Above painting: Louis Jean Francois - Mars and Venus an Allegory of Peace
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Friday, March 25, 2011

Guest Author, Elizabeth Kerri Mahon on the Scandolous Lola Montez in California

Today I am excited to welcome guest author Elizabeth Kerri Mahon to History Undressed!  Many of you know and are fans of Elizabeth's blog, Scandalous Women. She is a brilliant researcher and writer, never ceasing to fascinate! (and now there's a book!!!) Today she is going to scandalize us with the story of Lola Montez in California... Take it away, Elizabeth...

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What on earth made one of the world's most glamorous women, used to the bright lights of London, Paris and New York, bury herself in the middle of nowhere? That was the question that was on everyone's lips when Lola Montez temporarily retired from the stage and settled down in a single-storey white cottage in Grass Valley, CA. By 1853, Lola Montez was one of the most famous women in the world, better known for her love affairs with Franz Liszt and King Ludwig of Bavaria than her dancing. She had even managed to conquer the fickle audiences of Broadway with her acting. But even a living legend needs to kick back her heels and just rest for awhile. It wasn't just R&R she was seeking, she was also nursing a broken heart. She had impulsively married San Francisco newspaperman by the name of Patrick Tull six weeks after her arrival in the city. Irish born like Lola, he was good-looking but rough around the edges and he'd won her heart with his gift of the blarney. It was her third marriage, although bigamous since her first husband was still alive. Two months later, Lola had kicked him out, tired of him sponging off her.


Lola's new home was certainly no metropolis, but it was the 6th largest town in California, with a population of 3,000, most of them men who worked the nearby quartz mine. The town had a theater of sorts, on the 2nd floor of the Alta Saloon, a school, church, hotels, a sewing circle and even a Grass Valley Literary Society. The residents were excited by the prospect of having a celebrity in their midst, a real life Countess, even if she had earned her title in a scandalous manner. Even before she had placed a dainty foot in town, a hill had been named after her. For once Lola was at peace, living a Martha Stewart like existence, planting a cactus garden, decorating her house from top to bottom, making friends instead of enemies. Lola loved animals and kept a pet bear named Major who she took for walks until he bit the dainty hand that fed him. She also kept a menagerie of dogs, cats, birds, a turkey, a pig, a pony as wells as goats and sheep

Everything she did made news in the small town. There was the incident where she took a horsewhip to Henry Shipley, the hard drinking editor of The Grass Valley Telegraph while he was having his morning libation at the Golden Gate Saloon, all because she had taken offense to something he written in an editorial savaging the literary efforts of Queen Christina of Spain. "There is such a Lola Montez-like insolence and barefaced hypocrisy in her lines that the ex-King Ludwig of Bavaria might be delightfully mystified by them." Them was fighting words to Lola. Shipley soon left town to work for another paper.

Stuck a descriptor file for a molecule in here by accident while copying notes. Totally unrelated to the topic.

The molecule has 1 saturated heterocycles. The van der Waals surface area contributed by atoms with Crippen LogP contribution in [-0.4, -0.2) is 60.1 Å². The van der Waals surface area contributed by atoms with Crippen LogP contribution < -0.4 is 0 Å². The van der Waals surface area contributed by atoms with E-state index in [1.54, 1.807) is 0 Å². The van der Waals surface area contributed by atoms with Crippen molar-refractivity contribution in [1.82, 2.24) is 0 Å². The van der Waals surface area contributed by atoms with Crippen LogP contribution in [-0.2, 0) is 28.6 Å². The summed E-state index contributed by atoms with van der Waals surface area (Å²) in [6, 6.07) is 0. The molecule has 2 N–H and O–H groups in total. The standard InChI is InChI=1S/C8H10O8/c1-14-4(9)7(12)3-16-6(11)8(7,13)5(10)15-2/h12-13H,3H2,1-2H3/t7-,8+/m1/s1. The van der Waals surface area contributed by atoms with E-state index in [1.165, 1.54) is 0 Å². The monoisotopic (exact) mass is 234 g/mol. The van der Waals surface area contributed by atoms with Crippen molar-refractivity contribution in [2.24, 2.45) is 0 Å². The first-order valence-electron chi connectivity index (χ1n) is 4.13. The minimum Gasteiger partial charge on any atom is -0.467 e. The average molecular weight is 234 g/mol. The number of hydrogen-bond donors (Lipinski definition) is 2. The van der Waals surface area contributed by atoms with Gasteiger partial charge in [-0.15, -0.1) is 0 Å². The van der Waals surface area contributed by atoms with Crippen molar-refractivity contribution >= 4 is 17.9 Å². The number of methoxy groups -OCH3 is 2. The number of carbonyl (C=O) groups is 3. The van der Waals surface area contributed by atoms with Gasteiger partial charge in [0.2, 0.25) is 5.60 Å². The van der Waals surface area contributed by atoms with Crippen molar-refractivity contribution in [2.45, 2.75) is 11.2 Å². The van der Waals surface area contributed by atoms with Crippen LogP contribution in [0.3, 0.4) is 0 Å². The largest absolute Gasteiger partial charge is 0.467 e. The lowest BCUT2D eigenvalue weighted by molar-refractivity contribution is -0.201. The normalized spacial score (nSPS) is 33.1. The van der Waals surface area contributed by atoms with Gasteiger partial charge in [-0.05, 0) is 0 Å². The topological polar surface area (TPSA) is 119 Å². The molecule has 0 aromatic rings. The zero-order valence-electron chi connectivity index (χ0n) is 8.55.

Of course Lola, being Lola, she wasn't alone for long. She entertained numerous male friends including passing players at her Wednesday night salon, offering brandy and cigars. Guests were expected to sing for their supper, singing songs, performing monologues, playing games. Occasionally Lola would even dance. Nobody knows precisely how many lovers she took to her bed in Grass Valley but there were at least two whose names have come down to us. But Lola also had an altruistic side that is rarely written about. In her fifteen months in Grass Valley, she threw a Christmas party for the local children. They called her Madame Lola, and there are many stories of helping injured miners and riding over the hills to be with sick children whose parents couldn't afford a babysitter.

It was a financial crisis that made Lola give up her idyll in the Valley. She needed to make money and a tour of Australia seemed just the ticket to fill her empty coffers. A woman like Lola could stay away only so long from the bright lights of the stage. Australia would bring her new adventures and a new love in actor Ned Follin. She was well-liked by the townspeople for her many acts of kindness and generosity. Montez was remembered fondly long after she left which was not always the case with tempestuous Lola.

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Elizabeth Kerri Mahon is a professional actress and amateur history geek. Her blog Scandalous Women (scandalouswoman.blogspot.com) was named one of the 50 Top History Blogs by Zen College Life. And the book SCANDALOUS WOMAN was the non-fic pick of the month in April's RT Book Review. A native New Yorker, she still calls Manhattan home.


3 comments:

LR said...

I'm pretty sure a friend of mine just performed a one person show about Lola! https://www.facebook.com/profile.php?id=100000751686038&sk=wall

She said...

Lola sounds fascinating. I'll have to look for Sandalous Women.

Elizabeth Kerri Mahon said...

Yes, Lola is fascinating. I first read about her over 20 years ago, and I've been fascinated with her ever since.